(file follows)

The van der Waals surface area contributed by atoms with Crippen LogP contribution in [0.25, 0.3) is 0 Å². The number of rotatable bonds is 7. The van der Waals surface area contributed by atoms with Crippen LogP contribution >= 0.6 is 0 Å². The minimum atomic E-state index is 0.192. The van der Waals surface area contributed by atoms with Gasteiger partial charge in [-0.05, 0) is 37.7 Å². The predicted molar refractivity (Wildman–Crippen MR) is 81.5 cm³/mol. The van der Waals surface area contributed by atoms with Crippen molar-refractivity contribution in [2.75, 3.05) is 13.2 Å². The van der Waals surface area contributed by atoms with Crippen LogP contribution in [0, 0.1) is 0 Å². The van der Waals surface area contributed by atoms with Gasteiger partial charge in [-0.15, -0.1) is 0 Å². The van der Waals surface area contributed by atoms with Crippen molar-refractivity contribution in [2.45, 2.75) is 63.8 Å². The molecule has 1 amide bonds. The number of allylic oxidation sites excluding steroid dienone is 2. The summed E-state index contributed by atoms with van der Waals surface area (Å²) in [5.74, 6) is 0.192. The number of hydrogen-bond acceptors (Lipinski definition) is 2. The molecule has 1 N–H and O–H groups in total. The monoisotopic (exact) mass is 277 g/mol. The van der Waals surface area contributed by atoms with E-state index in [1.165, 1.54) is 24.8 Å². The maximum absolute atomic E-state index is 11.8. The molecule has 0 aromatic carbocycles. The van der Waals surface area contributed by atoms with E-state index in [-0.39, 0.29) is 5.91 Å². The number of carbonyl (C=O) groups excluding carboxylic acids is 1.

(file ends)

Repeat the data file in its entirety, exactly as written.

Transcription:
The van der Waals surface area contributed by atoms with Crippen LogP contribution in [0.25, 0.3) is 0 Å². The number of rotatable bonds is 7. The van der Waals surface area contributed by atoms with Crippen LogP contribution >= 0.6 is 0 Å². The minimum atomic E-state index is 0.192. The van der Waals surface area contributed by atoms with Gasteiger partial charge in [-0.05, 0) is 37.7 Å². The predicted molar refractivity (Wildman–Crippen MR) is 81.5 cm³/mol. The van der Waals surface area contributed by atoms with Crippen molar-refractivity contribution in [2.75, 3.05) is 13.2 Å². The van der Waals surface area contributed by atoms with Crippen LogP contribution in [0, 0.1) is 0 Å². The van der Waals surface area contributed by atoms with Gasteiger partial charge in [-0.15, -0.1) is 0 Å². The van der Waals surface area contributed by atoms with Crippen molar-refractivity contribution in [2.45, 2.75) is 63.8 Å². The molecule has 1 amide bonds. The number of allylic oxidation sites excluding steroid dienone is 2. The summed E-state index contributed by atoms with van der Waals surface area (Å²) in [5.74, 6) is 0.192. The number of hydrogen-bond acceptors (Lipinski definition) is 2. The molecule has 1 N–H and O–H groups in total. The monoisotopic (exact) mass is 277 g/mol. The van der Waals surface area contributed by atoms with E-state index in [1.165, 1.54) is 24.8 Å². The maximum absolute atomic E-state index is 11.8. The molecule has 0 aromatic carbocycles. The van der Waals surface area contributed by atoms with E-state index in [-0.39, 0.29) is 5.91 Å². The number of carbonyl (C=O) groups excluding carboxylic acids is 1.